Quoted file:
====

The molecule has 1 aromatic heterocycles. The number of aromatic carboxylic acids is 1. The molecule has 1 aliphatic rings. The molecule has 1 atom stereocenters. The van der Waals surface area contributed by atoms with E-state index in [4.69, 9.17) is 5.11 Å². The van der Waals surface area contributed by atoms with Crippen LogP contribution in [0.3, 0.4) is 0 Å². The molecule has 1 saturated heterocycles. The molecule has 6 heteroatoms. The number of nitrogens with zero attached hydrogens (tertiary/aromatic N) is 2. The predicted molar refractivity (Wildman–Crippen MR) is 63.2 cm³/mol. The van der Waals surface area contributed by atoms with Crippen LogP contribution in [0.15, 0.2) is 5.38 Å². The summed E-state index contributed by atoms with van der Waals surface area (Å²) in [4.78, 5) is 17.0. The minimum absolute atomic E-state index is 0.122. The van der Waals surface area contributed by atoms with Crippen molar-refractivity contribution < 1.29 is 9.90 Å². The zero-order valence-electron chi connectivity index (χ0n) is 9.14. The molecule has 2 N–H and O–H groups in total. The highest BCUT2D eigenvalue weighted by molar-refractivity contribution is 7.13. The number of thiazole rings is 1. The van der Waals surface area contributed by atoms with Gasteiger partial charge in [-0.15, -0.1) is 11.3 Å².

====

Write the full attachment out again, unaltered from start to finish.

The molecule has 1 aromatic heterocycles. The number of aromatic carboxylic acids is 1. The molecule has 1 aliphatic rings. The molecule has 1 atom stereocenters. The van der Waals surface area contributed by atoms with E-state index in [4.69, 9.17) is 5.11 Å². The van der Waals surface area contributed by atoms with Crippen LogP contribution in [0.3, 0.4) is 0 Å². The molecule has 1 saturated heterocycles. The molecule has 6 heteroatoms. The number of nitrogens with zero attached hydrogens (tertiary/aromatic N) is 2. The predicted molar refractivity (Wildman–Crippen MR) is 63.2 cm³/mol. The van der Waals surface area contributed by atoms with Crippen LogP contribution in [0.15, 0.2) is 5.38 Å². The summed E-state index contributed by atoms with van der Waals surface area (Å²) in [4.78, 5) is 17.0. The minimum absolute atomic E-state index is 0.122. The van der Waals surface area contributed by atoms with Crippen molar-refractivity contribution < 1.29 is 9.90 Å². The zero-order valence-electron chi connectivity index (χ0n) is 9.14. The molecule has 2 N–H and O–H groups in total. The highest BCUT2D eigenvalue weighted by molar-refractivity contribution is 7.13. The number of thiazole rings is 1. The van der Waals surface area contributed by atoms with Gasteiger partial charge in [-0.15, -0.1) is 11.3 Å².